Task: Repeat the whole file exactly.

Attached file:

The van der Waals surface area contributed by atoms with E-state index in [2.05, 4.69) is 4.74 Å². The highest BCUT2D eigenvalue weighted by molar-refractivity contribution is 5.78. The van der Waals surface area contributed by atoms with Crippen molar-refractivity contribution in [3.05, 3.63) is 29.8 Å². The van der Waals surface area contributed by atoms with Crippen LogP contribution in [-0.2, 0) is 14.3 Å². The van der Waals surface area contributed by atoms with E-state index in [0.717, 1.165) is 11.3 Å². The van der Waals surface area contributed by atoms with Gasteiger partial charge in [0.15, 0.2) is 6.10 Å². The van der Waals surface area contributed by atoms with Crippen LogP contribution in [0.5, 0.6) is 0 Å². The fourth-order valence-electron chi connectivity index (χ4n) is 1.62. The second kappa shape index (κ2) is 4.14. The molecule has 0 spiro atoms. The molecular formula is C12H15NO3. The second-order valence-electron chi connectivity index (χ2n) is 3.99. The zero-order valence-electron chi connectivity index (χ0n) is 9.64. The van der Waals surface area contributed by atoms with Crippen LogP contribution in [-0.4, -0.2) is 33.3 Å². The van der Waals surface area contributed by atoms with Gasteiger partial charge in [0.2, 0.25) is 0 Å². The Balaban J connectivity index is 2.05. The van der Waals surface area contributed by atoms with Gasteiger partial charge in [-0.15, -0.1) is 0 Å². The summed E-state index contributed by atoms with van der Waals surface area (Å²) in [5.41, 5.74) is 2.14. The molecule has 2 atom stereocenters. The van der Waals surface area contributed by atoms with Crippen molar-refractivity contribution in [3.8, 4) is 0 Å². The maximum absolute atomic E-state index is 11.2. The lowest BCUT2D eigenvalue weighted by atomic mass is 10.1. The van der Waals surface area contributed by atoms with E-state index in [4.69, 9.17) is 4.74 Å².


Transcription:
The van der Waals surface area contributed by atoms with E-state index in [2.05, 4.69) is 4.74 Å². The highest BCUT2D eigenvalue weighted by molar-refractivity contribution is 5.78. The van der Waals surface area contributed by atoms with Crippen molar-refractivity contribution in [3.05, 3.63) is 29.8 Å². The van der Waals surface area contributed by atoms with Crippen LogP contribution in [-0.2, 0) is 14.3 Å². The van der Waals surface area contributed by atoms with E-state index in [0.717, 1.165) is 11.3 Å². The van der Waals surface area contributed by atoms with Gasteiger partial charge in [0.15, 0.2) is 6.10 Å². The van der Waals surface area contributed by atoms with Crippen LogP contribution in [0.5, 0.6) is 0 Å². The fourth-order valence-electron chi connectivity index (χ4n) is 1.62. The second kappa shape index (κ2) is 4.14. The molecule has 0 spiro atoms. The molecular formula is C12H15NO3. The second-order valence-electron chi connectivity index (χ2n) is 3.99. The zero-order valence-electron chi connectivity index (χ0n) is 9.64. The van der Waals surface area contributed by atoms with Crippen LogP contribution in [-0.4, -0.2) is 33.3 Å². The van der Waals surface area contributed by atoms with Gasteiger partial charge in [0.2, 0.25) is 0 Å². The Balaban J connectivity index is 2.05. The van der Waals surface area contributed by atoms with Gasteiger partial charge in [-0.15, -0.1) is 0 Å². The summed E-state index contributed by atoms with van der Waals surface area (Å²) in [5.41, 5.74) is 2.14. The molecule has 2 atom stereocenters. The van der Waals surface area contributed by atoms with Crippen molar-refractivity contribution in [3.8, 4) is 0 Å². The maximum absolute atomic E-state index is 11.2. The lowest BCUT2D eigenvalue weighted by atomic mass is 10.1. The van der Waals surface area contributed by atoms with E-state index in [4.69, 9.17) is 4.74 Å².